(Festival of Skulls). The festival culminates in a grand parade of skulls
along Avenida Madero.
A Catrina and Catrin pose before an ofrenda, an altar set for deceased loved ones. Ofrendas display portraits, crosses, candles, flowers, incense, and water, a refreshment for the spirits who have made the long trip home from the hereafter.
Cempasúchil, or marigolds, blanket a cemetery in Oaxaca, Mexico. These “flowers of the dead” originate in Mexico and are essential to Día de los Muertos. Aztecs used marigolds to cure hiccups, to heal those who had been struck by lightning, and to protect travelers who were crossing rivers.
Artist José Guadalupe Posada’s original Catrina, named “Calavera Garbancera,” was painted to depict Mexican natives who were adopting European aristocratic fashion such as ballroom gowns, formal gloves, and the lace folding fan seen here during a parade in Oaxaca (an accessory which actually came to Europe via Japan).
On Gede, the Haitian Day of the Dead, voodoo believers paint their faces and wear purple and black to dress like spirits. Spicy rum is poured across gravestones, bones are arranged throughout the cemetery, and voodoos gather on tombs to call upon Baron Samedi, the Gede master of the dead.
The forever queen of El Día is Catrina, an elegant female skeleton first etched by José Guadalupe Posada. This rose-crowned, Kahlo-esque Catrina was photographed during Hollywood Forever Cemetery’s Día de los Muertos, which honored Posada’s art in 2017.
During Día de los Muertos in Mexico City, children dress up as skeletons and participate in parades. On November 1, festival events specifically honor deceased children and on November 2 deceased adults are honored—each day a reminder that life is precious and fleeting.
In the town of Sumpango, Guatemala, Día de los Muertos activities include a giant kite festival. The enormous kites, some over 60 feet tall, are constructed from bamboo, agave ropes, and cloth. They illustrate both modern and Biblical themes.
Nearly the entire population of San Juan Chamula, Mexico, is indigenous, and their heritage is reflected in the town’s cemeteries. Tzotzil is the predominate language, and graves are marked by Mayan crosses, which predate Christian influence. White marks children’s graves; blue and green represent adults; and black are for the elderly. On Día de los Muertos, the cemetery is decorated with pine and marigolds.
In San Francisco, an integral part of Día de los Muertos is the festival of altars—a tradition kept alcohol-free out of respect. Many altars, or ofrendas, incorporate favorite treats of the deceased, in hopes that their spirits will visit and consume the food’s essence.
Día de los Muertos often celebrates and preserves ancient indigenous culture. During a celebration in California, this woman’s feathered costume is reminiscent of plumy Xochiquetzal, a “womb and tomb” Aztec fertility goddess who is often honored with marigolds on Day of the Dead.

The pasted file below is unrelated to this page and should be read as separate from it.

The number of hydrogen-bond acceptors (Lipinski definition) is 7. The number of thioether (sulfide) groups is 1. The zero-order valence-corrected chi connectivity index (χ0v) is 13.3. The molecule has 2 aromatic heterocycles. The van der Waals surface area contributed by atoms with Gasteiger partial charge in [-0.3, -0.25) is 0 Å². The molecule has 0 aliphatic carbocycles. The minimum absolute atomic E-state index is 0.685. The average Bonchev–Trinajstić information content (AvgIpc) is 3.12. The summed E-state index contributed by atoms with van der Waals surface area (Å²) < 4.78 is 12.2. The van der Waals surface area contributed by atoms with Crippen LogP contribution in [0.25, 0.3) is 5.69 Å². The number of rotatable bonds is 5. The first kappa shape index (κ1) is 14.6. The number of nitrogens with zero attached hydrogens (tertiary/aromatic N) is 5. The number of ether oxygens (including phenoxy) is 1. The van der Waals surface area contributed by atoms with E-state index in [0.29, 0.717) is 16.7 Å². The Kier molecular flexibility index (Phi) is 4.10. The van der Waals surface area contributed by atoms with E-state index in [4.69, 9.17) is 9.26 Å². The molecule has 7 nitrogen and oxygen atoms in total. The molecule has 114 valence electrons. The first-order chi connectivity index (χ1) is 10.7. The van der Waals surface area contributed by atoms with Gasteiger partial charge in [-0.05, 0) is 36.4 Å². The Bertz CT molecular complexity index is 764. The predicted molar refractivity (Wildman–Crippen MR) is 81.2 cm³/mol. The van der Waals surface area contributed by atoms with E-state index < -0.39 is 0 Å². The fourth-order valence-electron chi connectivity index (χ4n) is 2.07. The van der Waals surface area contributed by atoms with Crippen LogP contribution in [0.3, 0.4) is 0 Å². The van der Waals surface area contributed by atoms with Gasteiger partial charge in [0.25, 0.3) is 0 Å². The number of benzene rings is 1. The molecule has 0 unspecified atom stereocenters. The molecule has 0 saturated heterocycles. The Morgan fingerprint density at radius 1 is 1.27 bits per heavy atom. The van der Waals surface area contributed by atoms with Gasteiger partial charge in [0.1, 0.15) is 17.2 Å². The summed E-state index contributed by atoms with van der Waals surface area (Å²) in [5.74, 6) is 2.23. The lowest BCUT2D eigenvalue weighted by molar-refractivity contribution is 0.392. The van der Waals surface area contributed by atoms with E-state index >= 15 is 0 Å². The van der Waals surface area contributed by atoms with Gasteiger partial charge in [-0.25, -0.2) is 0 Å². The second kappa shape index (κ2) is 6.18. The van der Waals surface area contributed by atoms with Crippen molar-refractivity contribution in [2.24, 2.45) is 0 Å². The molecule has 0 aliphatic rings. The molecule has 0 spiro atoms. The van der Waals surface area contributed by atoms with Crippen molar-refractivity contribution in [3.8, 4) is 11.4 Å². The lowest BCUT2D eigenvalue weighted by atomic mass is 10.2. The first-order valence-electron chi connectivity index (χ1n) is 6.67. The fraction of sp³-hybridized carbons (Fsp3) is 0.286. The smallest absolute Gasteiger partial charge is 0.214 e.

A child dressed as a skeleton charro, or cowboy, hollers between rows of giant agave plants in Oaxaca, Mexico. Further north in Michoacán, mezcal made from agave is buried underground for nine months in a “mezcal cemetery” and unearthed only for Día de los Muertos.
Eva Lepiz, National Geographic Your Shot
Candlelight graveyard vigils, like this one in Oaxaca, are common during Día de los Muertos. While there are some solitary moments of remembrance, vigils are traditionally lively and communal. The sharp perfume of marigolds blanketing each newly-cleaned grave is said to arouse the dead so that they can join the celebration.
Los Angeles’s Hollywood Forever Cemetery hosts the largest Día de los Muertos celebration outside of Mexico. Here, and in Mexico, colorful flower and banner decorations are crafted from thin paper or fresh flowers in order to symbolize the fragility of life.
Dotan Saguy, National Geographic Your Shot
On Día de los Muertos in Terlingua, Texas, locals convene at the Trading Company for face-painting and music, then travel to the cemetery to honor deceased old-time miners. Butterflies, mimicked in these costumes, are believed to embody returning spirits. Migrating monarchs arrive in Mexico in early November.
San Andres Mixquic is known for its extensive Day of the Dead festivities complete with candlelit vigils, colorful street performances, mariachi bands, warm pozole stew, skull-shaped bread,cotton candy, and fried grasshoppers.
Women in San Andres, Mexico, cook albóndigas, or meatballs, which are considered a comfort food and commonly found on ofrendas during Día de los Muertos. They are prepared with chopped mint and served in brothy soup or smoky tomato chipotlesauce.
Pan de muerto, the “bread of the dead,” is a soft, sweet bread with hints of anise and orange. The round loaves are often decorated with dough that resemble bones and teardrops, and eaten throughout Día de los Muertos.
Cintia Soto, National Geographic Your Shot
Sumpango’s Barriletes Gigantes kite festival is set against the backdrop of Volcán de Fuego, an active Guatemalan volcano. Día de los Muertos, held the same day as the kite festival, will be particularly poignant this year, as locals honor those lost in a tragic eruption during 2018.